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Arctic Lupine, Lupinus arcticus

Amazing Story!

An Arctic lupine (Lupinus arcticus), growing in a container.

The Arctic lupine grown from the recovered seeds.

Recent investigations have shed new light on an old story about some "prehistoric" Arctic lupine seeds from the Yukon. Thanks to enduring scientific curiosity and new technology, researchers have gotten closer to the truth about the age of the seeds.

In 1954, about 20 seeds were found in prehistoric rodent burrows. The burrows were discovered in frozen ground near Miller Creek, Yukon. They were made during the Pleistocene Epoch, which dates from two million to 10 000 years ago.

Museum palaeobiologist Dr. Dick Harington (now retired) heard about the burrows in 1966 while doing fieldwork in the area. He brought the contents of one rodent burrow, including the seeds and a skull, back to Ottawa. There, he showed the seeds to museum botanist Dr. Erling Porsild and Department of Agriculture botanist Gerry Mulligan. Porsild readily identified them as Arctic lupine (Lupinus arcticus) seeds.

Harington examined a lot of evidence and inferred that the rodent burrows and their contents were probably about 10 000 years old. He and his colleagues pondered how the seeds had been so well preserved. They thought that a catastrophic event, such as a landslide or a thick fall of volcanic ash, had likely sealed the tunnels in spring or early summer before the ground thawed. The contents had been frozen and dry for 10 millennia!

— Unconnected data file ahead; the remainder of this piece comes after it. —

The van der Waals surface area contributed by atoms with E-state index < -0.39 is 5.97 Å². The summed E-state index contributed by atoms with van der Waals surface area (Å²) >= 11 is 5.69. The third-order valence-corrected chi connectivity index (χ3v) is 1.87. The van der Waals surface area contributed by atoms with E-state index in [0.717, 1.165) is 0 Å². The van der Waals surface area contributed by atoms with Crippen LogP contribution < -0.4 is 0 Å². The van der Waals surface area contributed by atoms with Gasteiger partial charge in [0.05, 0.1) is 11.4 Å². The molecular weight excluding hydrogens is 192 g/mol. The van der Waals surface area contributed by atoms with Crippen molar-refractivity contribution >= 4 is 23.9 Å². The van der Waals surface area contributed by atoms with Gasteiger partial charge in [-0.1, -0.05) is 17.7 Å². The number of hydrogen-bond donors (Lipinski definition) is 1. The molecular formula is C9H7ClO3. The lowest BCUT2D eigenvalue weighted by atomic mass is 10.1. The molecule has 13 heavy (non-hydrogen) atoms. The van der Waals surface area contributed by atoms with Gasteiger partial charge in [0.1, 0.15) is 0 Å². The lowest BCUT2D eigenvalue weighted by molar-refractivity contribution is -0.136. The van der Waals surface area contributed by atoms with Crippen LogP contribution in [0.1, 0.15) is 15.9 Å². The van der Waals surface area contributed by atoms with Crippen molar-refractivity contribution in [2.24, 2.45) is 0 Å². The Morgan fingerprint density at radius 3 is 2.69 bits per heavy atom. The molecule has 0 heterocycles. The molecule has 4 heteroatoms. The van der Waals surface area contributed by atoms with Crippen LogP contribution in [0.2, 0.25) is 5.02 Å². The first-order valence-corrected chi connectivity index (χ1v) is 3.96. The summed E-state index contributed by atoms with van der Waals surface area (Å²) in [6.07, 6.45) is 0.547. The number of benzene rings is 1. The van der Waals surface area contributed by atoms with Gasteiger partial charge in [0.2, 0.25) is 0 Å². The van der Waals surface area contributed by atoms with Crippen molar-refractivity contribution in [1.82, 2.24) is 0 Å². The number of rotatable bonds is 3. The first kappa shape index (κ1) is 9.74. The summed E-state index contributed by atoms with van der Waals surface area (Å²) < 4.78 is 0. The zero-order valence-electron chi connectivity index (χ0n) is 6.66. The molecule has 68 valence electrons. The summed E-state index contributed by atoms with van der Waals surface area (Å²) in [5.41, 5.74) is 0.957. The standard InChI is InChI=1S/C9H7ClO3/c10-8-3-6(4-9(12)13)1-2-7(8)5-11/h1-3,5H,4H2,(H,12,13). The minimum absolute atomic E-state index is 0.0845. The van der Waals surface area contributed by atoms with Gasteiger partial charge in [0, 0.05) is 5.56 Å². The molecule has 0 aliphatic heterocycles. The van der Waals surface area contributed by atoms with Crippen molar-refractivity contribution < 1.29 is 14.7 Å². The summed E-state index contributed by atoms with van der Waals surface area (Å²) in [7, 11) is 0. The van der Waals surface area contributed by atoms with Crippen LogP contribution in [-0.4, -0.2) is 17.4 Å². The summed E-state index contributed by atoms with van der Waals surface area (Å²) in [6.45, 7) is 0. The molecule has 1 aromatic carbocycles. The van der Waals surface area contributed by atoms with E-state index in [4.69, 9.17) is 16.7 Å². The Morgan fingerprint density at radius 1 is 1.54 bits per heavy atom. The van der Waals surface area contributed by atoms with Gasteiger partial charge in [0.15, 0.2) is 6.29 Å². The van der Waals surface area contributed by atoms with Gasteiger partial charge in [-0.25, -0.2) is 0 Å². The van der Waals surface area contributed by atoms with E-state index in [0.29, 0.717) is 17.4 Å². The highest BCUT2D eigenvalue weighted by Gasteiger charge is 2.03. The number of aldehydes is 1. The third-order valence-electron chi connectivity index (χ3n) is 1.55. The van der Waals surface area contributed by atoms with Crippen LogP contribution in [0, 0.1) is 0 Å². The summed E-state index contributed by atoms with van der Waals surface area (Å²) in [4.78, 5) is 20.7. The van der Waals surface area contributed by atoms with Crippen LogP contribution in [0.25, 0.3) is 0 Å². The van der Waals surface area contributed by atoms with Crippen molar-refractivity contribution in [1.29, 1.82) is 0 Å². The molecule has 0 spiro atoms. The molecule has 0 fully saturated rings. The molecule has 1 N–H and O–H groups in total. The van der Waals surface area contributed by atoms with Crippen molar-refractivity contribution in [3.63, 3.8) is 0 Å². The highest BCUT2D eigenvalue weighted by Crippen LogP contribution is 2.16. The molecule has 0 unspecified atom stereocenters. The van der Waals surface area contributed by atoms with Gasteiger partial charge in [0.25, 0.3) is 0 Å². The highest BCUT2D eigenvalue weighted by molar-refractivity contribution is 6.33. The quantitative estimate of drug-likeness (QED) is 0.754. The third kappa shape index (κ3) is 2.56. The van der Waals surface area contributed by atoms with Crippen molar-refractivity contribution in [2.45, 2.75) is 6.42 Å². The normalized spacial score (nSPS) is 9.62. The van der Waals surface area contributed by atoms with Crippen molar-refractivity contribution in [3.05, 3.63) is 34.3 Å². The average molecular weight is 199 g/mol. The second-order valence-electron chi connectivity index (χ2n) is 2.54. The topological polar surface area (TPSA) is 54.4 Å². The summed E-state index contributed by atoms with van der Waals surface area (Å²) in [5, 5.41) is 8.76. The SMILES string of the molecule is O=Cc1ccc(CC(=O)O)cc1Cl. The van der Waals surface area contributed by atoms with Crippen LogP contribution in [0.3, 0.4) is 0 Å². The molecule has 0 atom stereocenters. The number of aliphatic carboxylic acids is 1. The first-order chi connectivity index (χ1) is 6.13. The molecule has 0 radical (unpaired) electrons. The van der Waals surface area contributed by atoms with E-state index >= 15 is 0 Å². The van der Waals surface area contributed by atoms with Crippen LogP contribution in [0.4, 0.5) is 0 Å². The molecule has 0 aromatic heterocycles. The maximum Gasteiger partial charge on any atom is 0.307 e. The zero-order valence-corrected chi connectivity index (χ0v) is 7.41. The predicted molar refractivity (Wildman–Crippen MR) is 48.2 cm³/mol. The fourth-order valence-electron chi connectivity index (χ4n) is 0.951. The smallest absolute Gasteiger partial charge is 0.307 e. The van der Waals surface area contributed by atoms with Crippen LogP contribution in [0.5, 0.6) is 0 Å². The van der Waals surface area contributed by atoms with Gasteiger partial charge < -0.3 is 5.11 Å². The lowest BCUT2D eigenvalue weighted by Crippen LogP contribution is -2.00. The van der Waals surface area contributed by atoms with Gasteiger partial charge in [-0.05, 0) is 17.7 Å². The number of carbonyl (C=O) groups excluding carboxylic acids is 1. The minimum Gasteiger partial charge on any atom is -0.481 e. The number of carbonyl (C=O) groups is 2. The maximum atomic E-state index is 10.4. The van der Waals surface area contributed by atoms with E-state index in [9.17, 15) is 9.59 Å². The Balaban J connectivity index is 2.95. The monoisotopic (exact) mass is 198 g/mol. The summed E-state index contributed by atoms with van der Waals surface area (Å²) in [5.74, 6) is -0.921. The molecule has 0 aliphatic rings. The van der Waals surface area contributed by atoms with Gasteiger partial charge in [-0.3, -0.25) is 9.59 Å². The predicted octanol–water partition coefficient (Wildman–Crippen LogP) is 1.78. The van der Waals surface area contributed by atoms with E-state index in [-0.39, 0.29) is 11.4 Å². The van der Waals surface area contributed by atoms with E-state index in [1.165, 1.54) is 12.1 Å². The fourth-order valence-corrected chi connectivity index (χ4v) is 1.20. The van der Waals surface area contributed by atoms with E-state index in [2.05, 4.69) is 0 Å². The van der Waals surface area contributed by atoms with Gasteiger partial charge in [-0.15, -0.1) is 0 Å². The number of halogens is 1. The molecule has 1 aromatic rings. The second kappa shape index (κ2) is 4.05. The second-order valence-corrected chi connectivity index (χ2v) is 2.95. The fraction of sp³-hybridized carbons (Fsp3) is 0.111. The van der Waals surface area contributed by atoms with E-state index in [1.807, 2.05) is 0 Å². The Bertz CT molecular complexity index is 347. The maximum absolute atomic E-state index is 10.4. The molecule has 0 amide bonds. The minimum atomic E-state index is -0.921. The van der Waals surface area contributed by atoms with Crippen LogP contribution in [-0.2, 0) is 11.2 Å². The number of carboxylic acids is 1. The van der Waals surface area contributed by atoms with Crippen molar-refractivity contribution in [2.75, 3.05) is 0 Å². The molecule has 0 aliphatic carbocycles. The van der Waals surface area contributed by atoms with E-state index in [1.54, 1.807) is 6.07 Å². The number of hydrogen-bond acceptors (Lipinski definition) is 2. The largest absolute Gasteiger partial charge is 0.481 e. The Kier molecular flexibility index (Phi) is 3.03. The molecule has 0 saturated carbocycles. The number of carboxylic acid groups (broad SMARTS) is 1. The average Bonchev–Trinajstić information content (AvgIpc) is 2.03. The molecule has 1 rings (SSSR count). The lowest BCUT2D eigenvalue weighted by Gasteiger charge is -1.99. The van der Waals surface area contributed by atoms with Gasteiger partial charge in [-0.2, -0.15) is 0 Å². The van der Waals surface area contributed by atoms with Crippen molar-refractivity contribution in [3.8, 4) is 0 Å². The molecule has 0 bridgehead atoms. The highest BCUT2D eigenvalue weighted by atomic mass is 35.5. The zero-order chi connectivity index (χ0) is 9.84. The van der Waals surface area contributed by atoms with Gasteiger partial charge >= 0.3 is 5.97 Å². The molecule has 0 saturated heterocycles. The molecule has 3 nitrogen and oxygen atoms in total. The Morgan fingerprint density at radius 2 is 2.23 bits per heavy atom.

Skull of a collared lemming (Dicrostonyx groenlandicus) CMNFV12062.

This is the skull of a collared lemming (Dicrostonyx groenlandicus) that was found by Harold Schmidt in 1954.
Catalogue: CMNFV12062

Excitement ensued in 1967, when some of the seeds were successfully germinated. In 1967, they decided to see if any of the seeds could actually grow into plants. They tried to germinate the best-preserved ones... and it worked! The successful experiment was as interesting for the botanists as it was for palaeontologists, because no one had ever germinated seeds that old before, or even close.

Arctic lupine (Lupinus arcticus).

An Arctic lupine photographed in the Arctic in the 1970s.

But without a method of dating the lupine seeds more reliably, some scientists remained skeptical about their true age. Harington had tried several times to check their age. Experts had warned that because the seeds had been coated in wax, they were contaminated and would not yield a reliable radiocarbon age.

Decades later, Dr. Grant Zazula, a palaeontologist with the Government of Yukon, decided it was time to tackle this question again. He had studied ancient rodent nests buried in the permafrost and had recovered seeds from many different plant species. But he had never found any "prehistoric" Arctic lupine seeds.

Some of the seeds found in 1954 are still housed in the collections of the Canadian Museum of Nature. In 2008, Zazula contacted Harington, who (as an emeritus researcher at the museum) was able to provide some seeds for re-examination.

They turned to Dr. Fiona Brock, an expert in radiocarbon dating from the University of Oxford. She was able to overcome the wax-contamination problems and use accelerator mass spectrometry on the seeds. Her work in 2008 proved that the seeds were actually at least 50 years old, not 10 000!

Radiocarbon dating did confirm that the collared lemming skull found with the seeds is even older than 10 000 years—it is about 23 000 years old. Zazula speculates that the burrows had likely been exposed by mining activity, and seeds from modern Arctic lupine plants had fallen into them.

Science is about continually seeking new information and furthering our collective knowledge about the world. Scientists form reasonable suppositions based on the best evidence available at the time. These may be questioned later when new evidence is discovered and more advanced technology is available. This is what makes science dynamic and fascinating.

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